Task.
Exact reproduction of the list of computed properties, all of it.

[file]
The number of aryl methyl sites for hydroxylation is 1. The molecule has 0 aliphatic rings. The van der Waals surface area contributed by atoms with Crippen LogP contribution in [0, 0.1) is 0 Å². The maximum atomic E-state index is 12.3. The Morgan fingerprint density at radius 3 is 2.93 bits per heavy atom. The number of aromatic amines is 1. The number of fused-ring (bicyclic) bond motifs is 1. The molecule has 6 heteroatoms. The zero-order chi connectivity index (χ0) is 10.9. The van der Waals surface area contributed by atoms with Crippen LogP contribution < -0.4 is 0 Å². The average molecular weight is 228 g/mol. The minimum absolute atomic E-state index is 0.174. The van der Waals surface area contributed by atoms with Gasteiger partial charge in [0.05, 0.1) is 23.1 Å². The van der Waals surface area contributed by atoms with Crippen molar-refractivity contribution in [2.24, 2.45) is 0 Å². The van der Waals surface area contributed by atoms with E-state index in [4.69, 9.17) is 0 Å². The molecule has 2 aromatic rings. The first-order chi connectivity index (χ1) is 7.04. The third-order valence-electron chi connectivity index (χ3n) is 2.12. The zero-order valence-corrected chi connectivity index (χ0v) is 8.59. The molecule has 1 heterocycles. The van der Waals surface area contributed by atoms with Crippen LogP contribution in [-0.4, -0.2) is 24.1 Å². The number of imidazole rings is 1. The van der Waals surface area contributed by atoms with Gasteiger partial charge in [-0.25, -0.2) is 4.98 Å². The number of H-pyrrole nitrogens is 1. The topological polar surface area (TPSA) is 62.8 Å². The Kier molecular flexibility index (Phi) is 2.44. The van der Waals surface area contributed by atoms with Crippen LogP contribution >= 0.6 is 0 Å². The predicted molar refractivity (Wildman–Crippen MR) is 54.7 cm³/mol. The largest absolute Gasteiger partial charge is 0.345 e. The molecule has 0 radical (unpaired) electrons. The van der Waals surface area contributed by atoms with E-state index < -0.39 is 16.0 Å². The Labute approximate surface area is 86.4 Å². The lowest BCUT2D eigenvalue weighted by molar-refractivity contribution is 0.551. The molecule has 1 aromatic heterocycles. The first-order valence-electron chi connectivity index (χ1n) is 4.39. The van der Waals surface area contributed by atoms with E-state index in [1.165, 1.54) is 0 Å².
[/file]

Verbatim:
The number of aryl methyl sites for hydroxylation is 1. The molecule has 0 aliphatic rings. The van der Waals surface area contributed by atoms with Crippen LogP contribution in [0, 0.1) is 0 Å². The maximum atomic E-state index is 12.3. The Morgan fingerprint density at radius 3 is 2.93 bits per heavy atom. The number of aromatic amines is 1. The number of fused-ring (bicyclic) bond motifs is 1. The molecule has 6 heteroatoms. The zero-order chi connectivity index (χ0) is 10.9. The van der Waals surface area contributed by atoms with Crippen LogP contribution < -0.4 is 0 Å². The average molecular weight is 228 g/mol. The minimum absolute atomic E-state index is 0.174. The van der Waals surface area contributed by atoms with Gasteiger partial charge in [0.05, 0.1) is 23.1 Å². The van der Waals surface area contributed by atoms with Crippen molar-refractivity contribution in [2.24, 2.45) is 0 Å². The van der Waals surface area contributed by atoms with E-state index in [4.69, 9.17) is 0 Å². The molecule has 2 aromatic rings. The first-order chi connectivity index (χ1) is 7.04. The third-order valence-electron chi connectivity index (χ3n) is 2.12. The zero-order valence-corrected chi connectivity index (χ0v) is 8.59. The molecule has 1 heterocycles. The van der Waals surface area contributed by atoms with Crippen LogP contribution in [-0.4, -0.2) is 24.1 Å². The number of imidazole rings is 1. The van der Waals surface area contributed by atoms with Gasteiger partial charge in [-0.25, -0.2) is 4.98 Å². The number of H-pyrrole nitrogens is 1. The topological polar surface area (TPSA) is 62.8 Å². The Kier molecular flexibility index (Phi) is 2.44. The van der Waals surface area contributed by atoms with Crippen LogP contribution >= 0.6 is 0 Å². The predicted molar refractivity (Wildman–Crippen MR) is 54.7 cm³/mol. The largest absolute Gasteiger partial charge is 0.345 e. The molecule has 0 radical (unpaired) electrons. The van der Waals surface area contributed by atoms with E-state index < -0.39 is 16.0 Å². The Labute approximate surface area is 86.4 Å². The lowest BCUT2D eigenvalue weighted by molar-refractivity contribution is 0.551. The molecule has 1 aromatic heterocycles. The first-order valence-electron chi connectivity index (χ1n) is 4.39. The van der Waals surface area contributed by atoms with E-state index in [1.165, 1.54) is 0 Å².